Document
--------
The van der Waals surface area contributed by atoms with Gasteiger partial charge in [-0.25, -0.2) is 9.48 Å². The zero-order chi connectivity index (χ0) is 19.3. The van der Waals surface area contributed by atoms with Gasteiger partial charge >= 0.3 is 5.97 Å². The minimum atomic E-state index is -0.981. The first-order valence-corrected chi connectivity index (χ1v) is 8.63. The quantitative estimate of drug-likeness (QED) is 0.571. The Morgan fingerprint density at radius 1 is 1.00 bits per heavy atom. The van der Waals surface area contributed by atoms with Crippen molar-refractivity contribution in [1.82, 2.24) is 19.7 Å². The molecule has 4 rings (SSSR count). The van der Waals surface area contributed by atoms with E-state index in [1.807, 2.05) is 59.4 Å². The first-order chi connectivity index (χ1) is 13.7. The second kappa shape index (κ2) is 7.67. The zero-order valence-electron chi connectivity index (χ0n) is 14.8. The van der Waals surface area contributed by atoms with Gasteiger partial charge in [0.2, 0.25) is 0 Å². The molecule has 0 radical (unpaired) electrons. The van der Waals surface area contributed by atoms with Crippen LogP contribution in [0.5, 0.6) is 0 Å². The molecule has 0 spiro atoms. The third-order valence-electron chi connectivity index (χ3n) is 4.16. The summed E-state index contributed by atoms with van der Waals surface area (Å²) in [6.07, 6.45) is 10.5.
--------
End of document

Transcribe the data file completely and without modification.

The van der Waals surface area contributed by atoms with Gasteiger partial charge in [-0.25, -0.2) is 9.48 Å². The zero-order chi connectivity index (χ0) is 19.3. The van der Waals surface area contributed by atoms with Gasteiger partial charge >= 0.3 is 5.97 Å². The minimum atomic E-state index is -0.981. The first-order valence-corrected chi connectivity index (χ1v) is 8.63. The quantitative estimate of drug-likeness (QED) is 0.571. The Morgan fingerprint density at radius 1 is 1.00 bits per heavy atom. The van der Waals surface area contributed by atoms with Crippen molar-refractivity contribution in [1.82, 2.24) is 19.7 Å². The molecule has 4 rings (SSSR count). The van der Waals surface area contributed by atoms with E-state index in [1.807, 2.05) is 59.4 Å². The first-order chi connectivity index (χ1) is 13.7. The second kappa shape index (κ2) is 7.67. The zero-order valence-electron chi connectivity index (χ0n) is 14.8. The van der Waals surface area contributed by atoms with Gasteiger partial charge in [0.2, 0.25) is 0 Å². The molecule has 0 radical (unpaired) electrons. The van der Waals surface area contributed by atoms with Crippen LogP contribution in [0.5, 0.6) is 0 Å². The molecule has 0 spiro atoms. The third-order valence-electron chi connectivity index (χ3n) is 4.16. The summed E-state index contributed by atoms with van der Waals surface area (Å²) in [6.07, 6.45) is 10.5.